5. Compliance 

Every type of organization across industries has to be mindful of risks and breaches. However, the healthcare industry is particularly vulnerable because of the volume of sensitive personal data involved. 

Security regulations are more restrictive in healthcare to protect patients. Organizations need to know what they need to do to remain in compliance and how changes in cybersecurity best practices will shift processes. 

3 Security Frameworks Organizations Should Prioritize (Besides HIPAA)

HIPAA is a framework that healthcare organizations abide by because compliance is a requirement, but that isn’t the only framework worth paying attention to. Consider these other frameworks and the impact they can have. 

National Institute of Standards and Technology (NIST) Frameworks

NIST provides many information security frameworks that provide a common language and systematic approach for understanding, managing, and communicating cybersecurity risk, and they’re designed to be flexible and adaptable to ever-changing needs. When it comes to healthcare specifically, NIST SP 800-66 is keeping up with the needs of the industry by providing updated guidance for meeting the HIPAA Security Rule. According to the NIST website, 

"In an effort to help health care organizations protect patients’ personal health information, the National Institute of Standards and Technology (NIST) has updated its cybersecurity guidance for the healthcare industry in 2022."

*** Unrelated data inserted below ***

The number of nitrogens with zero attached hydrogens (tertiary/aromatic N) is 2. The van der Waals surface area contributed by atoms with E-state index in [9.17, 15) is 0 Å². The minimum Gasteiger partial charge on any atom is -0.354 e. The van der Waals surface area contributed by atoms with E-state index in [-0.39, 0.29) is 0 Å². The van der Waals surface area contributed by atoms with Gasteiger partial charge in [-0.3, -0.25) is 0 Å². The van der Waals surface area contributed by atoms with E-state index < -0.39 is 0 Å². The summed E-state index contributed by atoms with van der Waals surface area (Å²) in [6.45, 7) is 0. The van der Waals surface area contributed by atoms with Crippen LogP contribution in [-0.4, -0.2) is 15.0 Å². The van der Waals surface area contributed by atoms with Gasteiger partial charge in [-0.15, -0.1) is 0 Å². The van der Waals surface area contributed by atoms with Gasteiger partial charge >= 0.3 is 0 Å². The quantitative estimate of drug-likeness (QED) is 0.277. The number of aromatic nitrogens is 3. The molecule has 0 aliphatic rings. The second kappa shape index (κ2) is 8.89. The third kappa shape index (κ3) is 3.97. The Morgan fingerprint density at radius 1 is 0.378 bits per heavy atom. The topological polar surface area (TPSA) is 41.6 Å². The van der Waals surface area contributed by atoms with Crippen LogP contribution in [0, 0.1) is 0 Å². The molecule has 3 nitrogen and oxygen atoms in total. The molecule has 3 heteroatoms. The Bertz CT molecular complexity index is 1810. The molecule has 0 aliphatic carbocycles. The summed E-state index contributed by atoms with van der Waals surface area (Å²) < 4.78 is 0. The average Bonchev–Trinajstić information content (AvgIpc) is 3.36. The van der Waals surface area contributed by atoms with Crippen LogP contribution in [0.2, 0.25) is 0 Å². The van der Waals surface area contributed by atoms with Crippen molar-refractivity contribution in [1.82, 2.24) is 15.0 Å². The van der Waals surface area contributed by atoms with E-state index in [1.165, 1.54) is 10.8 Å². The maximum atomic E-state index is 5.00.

International Organization for Standardization (ISO) 27001

ISO standards are important because they provide a common set of guidelines and requirements that organizations can use to ensure quality and consistency. This is critical in a time when the demand in healthcare is growing, but the resources that professionals have access to are decreasing. By implementing ISO standards, organizations and companies make a proactive commitment to the principles of quality, transparency, accountability, and safety. 

ISO 27001 allows you to establish an Information Security Management System (ISMS) which can be an invaluable tool for building your security program from the ground up.

CIS Critical Security Controls

CIS provides organizations with a prioritized approach to securing their networks and systems. These controls are based on the most common attack patterns and are designed to provide a layered defense against cyber threats through an actionable framework.

According to the U.S. Department of Health and Human Services, CIS provides a quick security win for healthcare. Execution of the initial 43 sub-controls can defend against the five major cyber attacks.

How to Demystify Compliance for Your Healthtech Organization

Adapting to current cybersecurity threats, preparing for what’s to come in the future, and staying in compliance through it all is no easy feat. We’re here to help. Whether you’re adding another standard under your belt or just starting your compliance journey, Drata’s compliance automation platform is just what you need to streamline the process. Book a demo to learn more about how to get started.

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Tony Gagliardi
Tony Gagliardi's area of expertise focuses on on building sound cybersecurity risk management programs that meet security compliance requirements. Tony is a Certified Information Systems Security Professional (CISSP) specializing in GRC, SOC 2, ISO 27001, GDPR, CCPA/CPRA, HIPAA, various NIST frameworks and enterprise risk management.